Seeley Swan Pathfinder -


By Micah Drew

Steer Project Honors Memory


August 3, 2017

Micah Drew, Pathfinder

Dani Sexton sets up T-Bone in preparation for the Beef Showmanship at the Western Montana Country Fair in Missoula next week.

SEELEY LAKE – A thick white binder sat on the dining room table inside the Sexton's home down the road from Kozy Korner. The binder detailed four years of 4-H projects that Dani Sexton has worked on.

On one page, a set of photos show Sexton, decked out in sunglasses and a fake flower lei, kissing a steer-also wearing a lei and pink sunglasses-on the head.

The steer, T-Bone, is her latest 4-H project, one that started back in September when Sexton and her sister Gabby began looking for steers to purchase.

"I wanted to do a steer [this year] because my sister was doing it," said Sexton. "I also wanted to receive the scholarship from Mark [Teague], so I could keep his memory going."

The Mark Teague Memorial Scholarship Fund started last year with the sale of Teague's steer at the Western Montana Fair. Teague passed away in 2015 and was an active member in the Seeley Lake Trailblazer 4-H Club. Sexton, along with Missoula resident Sadie Smith, received $500 to help with the purchase of their steers.

"They were all friends," said Sexton's mom, Toni. "So it kind of went to the perfect person."

Sexton participated in a silent auction in Oct. 2 of last year. She became the proud owner of T-Bone.

"I have wanted to raise a steer most of my four years in 4-H," Sexton told the Pathfinder . "I was too [young] to raise a steer last year but this year I am old enough."

Even with an extra year under her belt, Sexton is still at a slight disadvantage when compared to T-Bone. Two days ago, during his last weigh-in, the steer was 1,249 pounds-more than 15 times her size. By the time she brings him to Missoula for the Western Montana Fair, she hopes he'll be more than 1,500 pounds.

Despite the contrast between the young middle schooler and her younger-but-larger companion, T-Bone responds to Sexton's commands-a key component to the coming showmanship at the fair.

"My steer, he gets used to other people," said Sexton. "But if you have to wash him, he only lets me do it."

Sexton has forged that relationship over months of walking, washing and caring for her steer. Feeding is one of the biggest components. T-Bone consumes around 24 pounds of grain a day, which keeps him on track to gain about three pounds of weight each day.

In her white 4-H binder, Sexton keeps track of every pound of grain she feeds T-Bone. She is required to have a record of feed costs from when she purchased the steer through the auction at the end of the fair.

The hardest part of raising a steer was halter breaking him according to Sexton.

"He wouldn't want to stand still," she said. "We just tied him to a post and let him work it out."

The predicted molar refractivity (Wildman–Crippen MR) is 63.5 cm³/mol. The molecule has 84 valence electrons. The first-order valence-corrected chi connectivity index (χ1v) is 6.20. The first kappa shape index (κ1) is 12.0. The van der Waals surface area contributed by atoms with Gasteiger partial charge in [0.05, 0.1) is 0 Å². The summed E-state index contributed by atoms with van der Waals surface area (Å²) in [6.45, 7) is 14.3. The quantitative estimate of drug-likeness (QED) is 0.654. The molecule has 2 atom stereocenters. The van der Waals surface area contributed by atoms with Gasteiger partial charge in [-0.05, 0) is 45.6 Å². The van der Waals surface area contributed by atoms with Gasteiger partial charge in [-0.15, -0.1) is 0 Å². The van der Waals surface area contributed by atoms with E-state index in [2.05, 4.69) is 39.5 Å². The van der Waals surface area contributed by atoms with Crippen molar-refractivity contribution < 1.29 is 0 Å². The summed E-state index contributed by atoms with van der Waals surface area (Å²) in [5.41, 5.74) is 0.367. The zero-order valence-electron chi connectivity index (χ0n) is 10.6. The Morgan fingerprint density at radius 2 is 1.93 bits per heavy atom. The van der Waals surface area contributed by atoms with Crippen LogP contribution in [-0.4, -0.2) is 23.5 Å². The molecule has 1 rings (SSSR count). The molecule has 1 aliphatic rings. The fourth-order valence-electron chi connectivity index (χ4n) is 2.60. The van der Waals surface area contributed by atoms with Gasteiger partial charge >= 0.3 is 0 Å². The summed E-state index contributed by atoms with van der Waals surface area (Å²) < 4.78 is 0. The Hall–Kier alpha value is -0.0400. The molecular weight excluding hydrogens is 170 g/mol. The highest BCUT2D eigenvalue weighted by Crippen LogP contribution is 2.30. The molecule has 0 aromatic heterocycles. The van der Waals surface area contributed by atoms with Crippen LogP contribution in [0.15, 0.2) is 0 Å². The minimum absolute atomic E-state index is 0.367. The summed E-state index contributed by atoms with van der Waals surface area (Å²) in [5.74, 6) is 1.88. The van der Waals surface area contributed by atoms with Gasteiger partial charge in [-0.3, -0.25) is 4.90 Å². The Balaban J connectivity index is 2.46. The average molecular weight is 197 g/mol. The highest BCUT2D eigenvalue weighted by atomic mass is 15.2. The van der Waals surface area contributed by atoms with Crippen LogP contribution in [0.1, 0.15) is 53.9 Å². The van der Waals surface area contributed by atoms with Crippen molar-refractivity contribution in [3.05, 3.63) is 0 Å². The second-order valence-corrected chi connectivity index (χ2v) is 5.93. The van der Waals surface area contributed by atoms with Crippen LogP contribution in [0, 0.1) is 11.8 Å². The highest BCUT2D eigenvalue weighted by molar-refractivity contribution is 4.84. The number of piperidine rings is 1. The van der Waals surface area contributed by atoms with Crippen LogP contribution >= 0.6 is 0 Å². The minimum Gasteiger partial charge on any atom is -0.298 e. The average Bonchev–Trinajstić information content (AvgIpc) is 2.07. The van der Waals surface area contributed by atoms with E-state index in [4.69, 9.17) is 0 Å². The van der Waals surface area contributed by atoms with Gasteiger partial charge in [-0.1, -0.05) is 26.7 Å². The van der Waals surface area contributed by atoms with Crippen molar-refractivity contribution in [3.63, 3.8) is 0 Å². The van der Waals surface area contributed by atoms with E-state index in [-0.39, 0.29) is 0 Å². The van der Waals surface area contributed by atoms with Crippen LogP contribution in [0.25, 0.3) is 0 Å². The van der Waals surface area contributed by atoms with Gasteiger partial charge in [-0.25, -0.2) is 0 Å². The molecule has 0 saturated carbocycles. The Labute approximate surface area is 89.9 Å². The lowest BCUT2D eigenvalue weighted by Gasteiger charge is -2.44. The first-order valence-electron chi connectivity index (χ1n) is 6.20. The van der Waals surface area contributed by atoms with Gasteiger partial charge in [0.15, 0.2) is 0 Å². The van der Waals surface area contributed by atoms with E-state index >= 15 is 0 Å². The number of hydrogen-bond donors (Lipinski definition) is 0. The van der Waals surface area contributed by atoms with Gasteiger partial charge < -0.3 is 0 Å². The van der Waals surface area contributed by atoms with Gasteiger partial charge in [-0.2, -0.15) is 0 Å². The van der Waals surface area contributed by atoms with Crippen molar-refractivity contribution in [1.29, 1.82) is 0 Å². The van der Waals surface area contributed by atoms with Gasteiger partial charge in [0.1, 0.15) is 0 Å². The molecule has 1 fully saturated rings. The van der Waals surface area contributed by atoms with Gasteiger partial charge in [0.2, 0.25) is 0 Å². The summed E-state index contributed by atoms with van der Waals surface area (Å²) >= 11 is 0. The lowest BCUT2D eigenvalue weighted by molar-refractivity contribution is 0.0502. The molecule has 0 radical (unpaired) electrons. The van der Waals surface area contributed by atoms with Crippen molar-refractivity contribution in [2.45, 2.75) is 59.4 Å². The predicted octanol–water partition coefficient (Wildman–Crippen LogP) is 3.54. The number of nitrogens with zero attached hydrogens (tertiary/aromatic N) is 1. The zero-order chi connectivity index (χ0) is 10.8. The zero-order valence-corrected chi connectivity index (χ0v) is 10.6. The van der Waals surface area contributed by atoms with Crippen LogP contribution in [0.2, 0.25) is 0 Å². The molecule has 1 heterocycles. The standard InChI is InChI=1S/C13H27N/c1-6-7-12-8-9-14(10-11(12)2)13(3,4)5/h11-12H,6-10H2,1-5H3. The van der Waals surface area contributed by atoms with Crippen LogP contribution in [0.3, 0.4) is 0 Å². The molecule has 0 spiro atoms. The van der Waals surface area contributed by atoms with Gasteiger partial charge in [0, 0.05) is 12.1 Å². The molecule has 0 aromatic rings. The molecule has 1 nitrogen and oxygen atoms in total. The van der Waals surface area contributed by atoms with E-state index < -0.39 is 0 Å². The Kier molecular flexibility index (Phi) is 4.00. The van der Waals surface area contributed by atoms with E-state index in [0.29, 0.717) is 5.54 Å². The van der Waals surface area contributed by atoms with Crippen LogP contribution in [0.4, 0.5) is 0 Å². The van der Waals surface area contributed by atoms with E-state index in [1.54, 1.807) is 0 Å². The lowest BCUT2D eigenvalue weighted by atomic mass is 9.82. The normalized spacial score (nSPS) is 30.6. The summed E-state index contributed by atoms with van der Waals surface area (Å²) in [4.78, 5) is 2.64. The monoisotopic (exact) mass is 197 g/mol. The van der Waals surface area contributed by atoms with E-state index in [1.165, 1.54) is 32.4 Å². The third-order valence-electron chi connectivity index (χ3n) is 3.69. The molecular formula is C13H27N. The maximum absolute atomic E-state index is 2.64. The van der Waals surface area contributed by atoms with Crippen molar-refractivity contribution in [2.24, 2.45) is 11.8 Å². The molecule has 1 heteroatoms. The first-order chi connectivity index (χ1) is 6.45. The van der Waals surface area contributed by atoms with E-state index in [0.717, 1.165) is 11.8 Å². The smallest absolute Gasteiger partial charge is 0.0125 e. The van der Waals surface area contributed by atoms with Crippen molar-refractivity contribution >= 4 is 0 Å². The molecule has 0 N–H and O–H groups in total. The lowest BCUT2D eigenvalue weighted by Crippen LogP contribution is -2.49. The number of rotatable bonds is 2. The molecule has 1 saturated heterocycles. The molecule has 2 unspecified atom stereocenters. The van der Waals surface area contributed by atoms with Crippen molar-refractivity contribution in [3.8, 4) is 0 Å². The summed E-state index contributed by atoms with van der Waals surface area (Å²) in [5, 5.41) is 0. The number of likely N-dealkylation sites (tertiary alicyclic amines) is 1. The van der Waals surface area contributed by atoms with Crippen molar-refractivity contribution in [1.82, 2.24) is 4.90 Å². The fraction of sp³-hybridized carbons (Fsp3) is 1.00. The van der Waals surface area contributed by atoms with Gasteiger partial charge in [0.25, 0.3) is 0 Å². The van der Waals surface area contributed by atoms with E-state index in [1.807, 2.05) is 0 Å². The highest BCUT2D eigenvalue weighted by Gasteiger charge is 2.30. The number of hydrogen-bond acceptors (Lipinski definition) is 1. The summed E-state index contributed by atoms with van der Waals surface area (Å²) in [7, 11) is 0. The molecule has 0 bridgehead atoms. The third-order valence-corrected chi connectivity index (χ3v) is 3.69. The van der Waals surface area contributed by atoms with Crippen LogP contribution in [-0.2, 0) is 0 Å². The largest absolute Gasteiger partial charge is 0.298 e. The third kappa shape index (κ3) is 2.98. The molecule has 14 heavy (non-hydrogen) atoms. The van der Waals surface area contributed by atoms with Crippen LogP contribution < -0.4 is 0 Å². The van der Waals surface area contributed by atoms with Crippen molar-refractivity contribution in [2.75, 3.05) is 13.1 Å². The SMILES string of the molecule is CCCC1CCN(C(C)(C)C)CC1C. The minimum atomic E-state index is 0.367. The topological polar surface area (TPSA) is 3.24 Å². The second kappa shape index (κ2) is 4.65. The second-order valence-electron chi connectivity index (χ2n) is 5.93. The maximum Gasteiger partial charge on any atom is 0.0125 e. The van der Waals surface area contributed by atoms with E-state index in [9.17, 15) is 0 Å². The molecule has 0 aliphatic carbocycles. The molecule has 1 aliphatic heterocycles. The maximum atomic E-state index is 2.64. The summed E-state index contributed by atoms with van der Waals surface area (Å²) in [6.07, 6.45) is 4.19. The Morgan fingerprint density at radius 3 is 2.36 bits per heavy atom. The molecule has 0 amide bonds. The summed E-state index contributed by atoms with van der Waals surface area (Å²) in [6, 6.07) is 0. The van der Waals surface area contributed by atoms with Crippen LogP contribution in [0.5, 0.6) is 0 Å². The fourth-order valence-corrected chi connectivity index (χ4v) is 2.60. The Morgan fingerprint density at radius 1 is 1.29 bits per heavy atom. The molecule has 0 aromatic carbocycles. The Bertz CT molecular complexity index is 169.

It took a few days.

Ultimately, Sexton hopes that T-Bone will be auctioned off for enough money to cover his original cost, nearly a year's worth of feed and have enough left to buy an even better steer for next year. She would ideally get at least $3 a pound.

Before the auction happens however, Sexton will show off T-Bone with the other steers at the fair.

"You want them to look as best as they can," said Sexton. "It's kind of stressful for me."

Before the showing starts in the evening, the steers have to be washed, blow dried and sprayed with hair spray and adhesive. Then it's a waiting game. There are about eight classes of steers, with up to ten steers in each class.

Micah Drew, Pathfinder

Dani Sexton leads her steer T-Bone around. Sexton has raised T-Bone since October.

Sexton will be judged along with T-Bone. Judges will question her on how the steer was raised, making sure she knows the anatomy and potential diseases a steer can get.

If all goes well, Sexton will walk away from the fair with enough money to raise another steer, a purple ribbon for her effort and the knowledge that she honored a friend by completing her project.

"We are excited to see the girls show their steers at the fair this year," wrote Teague's mother Sharon. "Of course it will be difficult to be at the fair without Mark. This would have been his senior year and his final year to compete with a steer. We will see all of his friends and watch them show and that will be nice. The scholarship is a way for his legacy to live on and for our family to do something nice for our 4-H community."

Applications for the 2018 Mark Teague Memorial Scholarship will be available through the Missoula County 4-H Office.


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